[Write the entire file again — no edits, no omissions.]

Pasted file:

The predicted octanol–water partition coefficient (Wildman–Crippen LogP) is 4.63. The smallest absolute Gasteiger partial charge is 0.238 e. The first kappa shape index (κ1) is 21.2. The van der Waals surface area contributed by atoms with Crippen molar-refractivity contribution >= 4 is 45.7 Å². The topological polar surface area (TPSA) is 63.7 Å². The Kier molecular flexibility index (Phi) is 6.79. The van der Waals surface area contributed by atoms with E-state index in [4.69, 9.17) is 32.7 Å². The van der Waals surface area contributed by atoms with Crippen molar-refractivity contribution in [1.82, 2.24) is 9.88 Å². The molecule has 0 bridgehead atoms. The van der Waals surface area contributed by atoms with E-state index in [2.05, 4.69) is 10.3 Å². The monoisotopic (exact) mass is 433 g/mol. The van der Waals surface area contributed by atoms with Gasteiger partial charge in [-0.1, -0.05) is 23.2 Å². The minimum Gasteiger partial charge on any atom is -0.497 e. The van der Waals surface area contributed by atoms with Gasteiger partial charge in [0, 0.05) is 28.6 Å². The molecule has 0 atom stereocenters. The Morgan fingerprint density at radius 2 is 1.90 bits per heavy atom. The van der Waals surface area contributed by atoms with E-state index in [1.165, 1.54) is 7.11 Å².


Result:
The predicted octanol–water partition coefficient (Wildman–Crippen LogP) is 4.63. The smallest absolute Gasteiger partial charge is 0.238 e. The first kappa shape index (κ1) is 21.2. The van der Waals surface area contributed by atoms with Crippen molar-refractivity contribution >= 4 is 45.7 Å². The topological polar surface area (TPSA) is 63.7 Å². The Kier molecular flexibility index (Phi) is 6.79. The van der Waals surface area contributed by atoms with E-state index in [4.69, 9.17) is 32.7 Å². The van der Waals surface area contributed by atoms with Crippen molar-refractivity contribution in [1.82, 2.24) is 9.88 Å². The molecule has 0 bridgehead atoms. The van der Waals surface area contributed by atoms with E-state index in [2.05, 4.69) is 10.3 Å². The monoisotopic (exact) mass is 433 g/mol. The van der Waals surface area contributed by atoms with Gasteiger partial charge in [-0.1, -0.05) is 23.2 Å². The minimum Gasteiger partial charge on any atom is -0.497 e. The van der Waals surface area contributed by atoms with Gasteiger partial charge in [0, 0.05) is 28.6 Å². The molecule has 0 atom stereocenters. The Morgan fingerprint density at radius 2 is 1.90 bits per heavy atom. The van der Waals surface area contributed by atoms with E-state index in [1.165, 1.54) is 7.11 Å².